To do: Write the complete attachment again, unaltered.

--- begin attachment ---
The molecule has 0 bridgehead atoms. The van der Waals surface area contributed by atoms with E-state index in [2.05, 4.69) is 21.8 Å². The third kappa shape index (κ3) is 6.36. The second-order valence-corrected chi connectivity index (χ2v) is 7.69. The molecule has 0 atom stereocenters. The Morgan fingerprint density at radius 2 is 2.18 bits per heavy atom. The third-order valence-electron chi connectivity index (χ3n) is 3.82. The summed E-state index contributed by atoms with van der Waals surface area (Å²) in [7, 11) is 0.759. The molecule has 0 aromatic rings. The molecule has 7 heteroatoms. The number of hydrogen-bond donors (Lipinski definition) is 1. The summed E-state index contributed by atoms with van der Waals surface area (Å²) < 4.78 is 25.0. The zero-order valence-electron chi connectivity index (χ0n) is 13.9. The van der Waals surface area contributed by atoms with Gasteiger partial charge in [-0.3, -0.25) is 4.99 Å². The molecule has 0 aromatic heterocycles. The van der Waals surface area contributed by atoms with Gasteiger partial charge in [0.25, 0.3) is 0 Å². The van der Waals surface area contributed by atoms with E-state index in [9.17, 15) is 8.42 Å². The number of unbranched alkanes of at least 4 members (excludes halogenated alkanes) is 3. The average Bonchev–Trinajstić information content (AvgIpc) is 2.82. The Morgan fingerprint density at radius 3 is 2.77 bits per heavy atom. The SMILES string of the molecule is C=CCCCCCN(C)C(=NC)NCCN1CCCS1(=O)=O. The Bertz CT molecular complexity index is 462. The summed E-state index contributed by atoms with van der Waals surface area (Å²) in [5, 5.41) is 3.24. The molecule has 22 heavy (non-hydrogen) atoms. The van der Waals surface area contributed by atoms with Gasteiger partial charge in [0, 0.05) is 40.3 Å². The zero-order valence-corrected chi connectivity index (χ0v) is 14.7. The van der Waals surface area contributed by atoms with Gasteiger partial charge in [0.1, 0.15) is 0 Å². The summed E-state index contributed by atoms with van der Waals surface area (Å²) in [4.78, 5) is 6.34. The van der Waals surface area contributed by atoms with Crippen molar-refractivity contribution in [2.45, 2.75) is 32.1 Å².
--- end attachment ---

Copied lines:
The molecule has 0 bridgehead atoms. The van der Waals surface area contributed by atoms with E-state index in [2.05, 4.69) is 21.8 Å². The third kappa shape index (κ3) is 6.36. The second-order valence-corrected chi connectivity index (χ2v) is 7.69. The molecule has 0 atom stereocenters. The Morgan fingerprint density at radius 2 is 2.18 bits per heavy atom. The third-order valence-electron chi connectivity index (χ3n) is 3.82. The summed E-state index contributed by atoms with van der Waals surface area (Å²) in [7, 11) is 0.759. The molecule has 0 aromatic rings. The molecule has 7 heteroatoms. The number of hydrogen-bond donors (Lipinski definition) is 1. The summed E-state index contributed by atoms with van der Waals surface area (Å²) < 4.78 is 25.0. The zero-order valence-electron chi connectivity index (χ0n) is 13.9. The van der Waals surface area contributed by atoms with Gasteiger partial charge in [-0.3, -0.25) is 4.99 Å². The molecule has 0 aromatic heterocycles. The van der Waals surface area contributed by atoms with Gasteiger partial charge in [0.25, 0.3) is 0 Å². The van der Waals surface area contributed by atoms with E-state index in [9.17, 15) is 8.42 Å². The number of unbranched alkanes of at least 4 members (excludes halogenated alkanes) is 3. The average Bonchev–Trinajstić information content (AvgIpc) is 2.82. The Morgan fingerprint density at radius 3 is 2.77 bits per heavy atom. The SMILES string of the molecule is C=CCCCCCN(C)C(=NC)NCCN1CCCS1(=O)=O. The Bertz CT molecular complexity index is 462. The summed E-state index contributed by atoms with van der Waals surface area (Å²) in [5, 5.41) is 3.24. The molecule has 22 heavy (non-hydrogen) atoms. The van der Waals surface area contributed by atoms with Gasteiger partial charge in [0, 0.05) is 40.3 Å². The zero-order valence-corrected chi connectivity index (χ0v) is 14.7. The van der Waals surface area contributed by atoms with Gasteiger partial charge in [0.1, 0.15) is 0 Å². The summed E-state index contributed by atoms with van der Waals surface area (Å²) in [4.78, 5) is 6.34. The van der Waals surface area contributed by atoms with Crippen molar-refractivity contribution in [2.45, 2.75) is 32.1 Å².